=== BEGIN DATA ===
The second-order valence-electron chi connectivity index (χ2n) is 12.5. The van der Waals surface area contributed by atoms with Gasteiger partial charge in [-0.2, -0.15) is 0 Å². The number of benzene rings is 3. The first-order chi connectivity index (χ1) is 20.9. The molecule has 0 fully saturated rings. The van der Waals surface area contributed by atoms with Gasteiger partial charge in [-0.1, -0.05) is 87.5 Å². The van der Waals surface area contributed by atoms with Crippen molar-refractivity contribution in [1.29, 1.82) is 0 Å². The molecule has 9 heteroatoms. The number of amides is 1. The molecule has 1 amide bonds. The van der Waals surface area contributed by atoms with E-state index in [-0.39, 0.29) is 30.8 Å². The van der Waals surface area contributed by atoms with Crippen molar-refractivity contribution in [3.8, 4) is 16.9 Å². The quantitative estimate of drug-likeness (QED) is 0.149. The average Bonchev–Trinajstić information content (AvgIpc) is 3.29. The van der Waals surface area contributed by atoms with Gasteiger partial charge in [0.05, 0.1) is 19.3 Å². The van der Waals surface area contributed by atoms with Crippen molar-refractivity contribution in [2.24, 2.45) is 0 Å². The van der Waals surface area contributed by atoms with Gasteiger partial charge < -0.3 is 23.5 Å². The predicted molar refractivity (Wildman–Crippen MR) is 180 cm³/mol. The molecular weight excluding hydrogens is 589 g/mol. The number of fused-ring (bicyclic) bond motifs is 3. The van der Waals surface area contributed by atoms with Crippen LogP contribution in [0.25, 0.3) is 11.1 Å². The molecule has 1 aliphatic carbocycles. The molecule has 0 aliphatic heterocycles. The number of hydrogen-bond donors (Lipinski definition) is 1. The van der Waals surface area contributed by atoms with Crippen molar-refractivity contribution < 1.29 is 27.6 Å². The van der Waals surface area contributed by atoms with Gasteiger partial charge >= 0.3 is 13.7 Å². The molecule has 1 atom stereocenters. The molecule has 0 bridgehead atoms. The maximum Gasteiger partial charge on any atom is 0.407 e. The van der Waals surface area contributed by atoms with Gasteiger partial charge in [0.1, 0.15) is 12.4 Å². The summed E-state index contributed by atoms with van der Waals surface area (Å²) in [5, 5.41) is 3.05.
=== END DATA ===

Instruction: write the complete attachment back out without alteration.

The second-order valence-electron chi connectivity index (χ2n) is 12.5. The van der Waals surface area contributed by atoms with Gasteiger partial charge in [-0.2, -0.15) is 0 Å². The number of benzene rings is 3. The first-order chi connectivity index (χ1) is 20.9. The molecule has 0 fully saturated rings. The van der Waals surface area contributed by atoms with Gasteiger partial charge in [-0.1, -0.05) is 87.5 Å². The van der Waals surface area contributed by atoms with Crippen molar-refractivity contribution in [1.29, 1.82) is 0 Å². The molecule has 9 heteroatoms. The number of amides is 1. The molecule has 1 amide bonds. The van der Waals surface area contributed by atoms with E-state index in [-0.39, 0.29) is 30.8 Å². The van der Waals surface area contributed by atoms with Crippen molar-refractivity contribution in [3.8, 4) is 16.9 Å². The quantitative estimate of drug-likeness (QED) is 0.149. The average Bonchev–Trinajstić information content (AvgIpc) is 3.29. The van der Waals surface area contributed by atoms with Gasteiger partial charge in [0.05, 0.1) is 19.3 Å². The van der Waals surface area contributed by atoms with Crippen molar-refractivity contribution in [2.24, 2.45) is 0 Å². The van der Waals surface area contributed by atoms with Gasteiger partial charge < -0.3 is 23.5 Å². The predicted molar refractivity (Wildman–Crippen MR) is 180 cm³/mol. The molecular weight excluding hydrogens is 589 g/mol. The number of fused-ring (bicyclic) bond motifs is 3. The van der Waals surface area contributed by atoms with Crippen LogP contribution in [0.25, 0.3) is 11.1 Å². The molecule has 1 aliphatic carbocycles. The molecule has 0 aliphatic heterocycles. The number of hydrogen-bond donors (Lipinski definition) is 1. The van der Waals surface area contributed by atoms with Crippen molar-refractivity contribution < 1.29 is 27.6 Å². The van der Waals surface area contributed by atoms with Gasteiger partial charge >= 0.3 is 13.7 Å². The molecule has 1 atom stereocenters. The molecule has 0 bridgehead atoms. The maximum Gasteiger partial charge on any atom is 0.407 e. The van der Waals surface area contributed by atoms with Gasteiger partial charge in [0.1, 0.15) is 12.4 Å². The summed E-state index contributed by atoms with van der Waals surface area (Å²) in [5, 5.41) is 3.05.